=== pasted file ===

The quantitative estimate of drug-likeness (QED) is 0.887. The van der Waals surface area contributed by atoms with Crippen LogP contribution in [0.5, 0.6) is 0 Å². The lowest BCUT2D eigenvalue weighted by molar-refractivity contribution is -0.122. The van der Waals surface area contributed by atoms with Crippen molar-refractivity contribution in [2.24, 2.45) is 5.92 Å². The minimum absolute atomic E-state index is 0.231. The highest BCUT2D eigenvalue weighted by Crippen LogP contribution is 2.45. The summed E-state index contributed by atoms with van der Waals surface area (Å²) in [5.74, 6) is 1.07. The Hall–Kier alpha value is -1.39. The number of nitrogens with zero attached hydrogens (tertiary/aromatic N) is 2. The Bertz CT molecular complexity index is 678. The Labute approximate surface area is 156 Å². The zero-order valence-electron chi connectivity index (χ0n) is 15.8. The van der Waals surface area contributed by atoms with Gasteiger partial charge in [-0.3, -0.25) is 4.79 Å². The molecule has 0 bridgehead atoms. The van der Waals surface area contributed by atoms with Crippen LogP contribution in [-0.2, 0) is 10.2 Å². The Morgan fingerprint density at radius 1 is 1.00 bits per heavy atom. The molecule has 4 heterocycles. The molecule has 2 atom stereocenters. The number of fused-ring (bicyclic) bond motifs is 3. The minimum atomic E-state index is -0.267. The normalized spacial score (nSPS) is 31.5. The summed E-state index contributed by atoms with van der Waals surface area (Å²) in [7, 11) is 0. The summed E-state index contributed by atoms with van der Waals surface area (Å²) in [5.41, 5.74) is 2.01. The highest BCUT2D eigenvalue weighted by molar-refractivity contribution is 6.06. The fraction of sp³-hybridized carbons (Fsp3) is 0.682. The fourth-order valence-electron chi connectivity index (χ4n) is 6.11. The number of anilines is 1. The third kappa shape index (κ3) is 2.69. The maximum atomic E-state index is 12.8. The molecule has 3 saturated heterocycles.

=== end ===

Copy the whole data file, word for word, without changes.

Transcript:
The quantitative estimate of drug-likeness (QED) is 0.887. The van der Waals surface area contributed by atoms with Crippen LogP contribution in [0.5, 0.6) is 0 Å². The lowest BCUT2D eigenvalue weighted by molar-refractivity contribution is -0.122. The van der Waals surface area contributed by atoms with Crippen molar-refractivity contribution in [2.24, 2.45) is 5.92 Å². The minimum absolute atomic E-state index is 0.231. The highest BCUT2D eigenvalue weighted by Crippen LogP contribution is 2.45. The summed E-state index contributed by atoms with van der Waals surface area (Å²) in [5.74, 6) is 1.07. The Hall–Kier alpha value is -1.39. The number of nitrogens with zero attached hydrogens (tertiary/aromatic N) is 2. The Bertz CT molecular complexity index is 678. The Labute approximate surface area is 156 Å². The zero-order valence-electron chi connectivity index (χ0n) is 15.8. The van der Waals surface area contributed by atoms with Gasteiger partial charge in [-0.3, -0.25) is 4.79 Å². The molecule has 0 bridgehead atoms. The van der Waals surface area contributed by atoms with Crippen LogP contribution in [-0.2, 0) is 10.2 Å². The Morgan fingerprint density at radius 1 is 1.00 bits per heavy atom. The molecule has 4 heterocycles. The molecule has 2 atom stereocenters. The number of fused-ring (bicyclic) bond motifs is 3. The minimum atomic E-state index is -0.267. The normalized spacial score (nSPS) is 31.5. The summed E-state index contributed by atoms with van der Waals surface area (Å²) in [7, 11) is 0. The summed E-state index contributed by atoms with van der Waals surface area (Å²) in [5.41, 5.74) is 2.01. The highest BCUT2D eigenvalue weighted by molar-refractivity contribution is 6.06. The fraction of sp³-hybridized carbons (Fsp3) is 0.682. The fourth-order valence-electron chi connectivity index (χ4n) is 6.11. The number of anilines is 1. The third kappa shape index (κ3) is 2.69. The maximum atomic E-state index is 12.8. The molecule has 3 saturated heterocycles.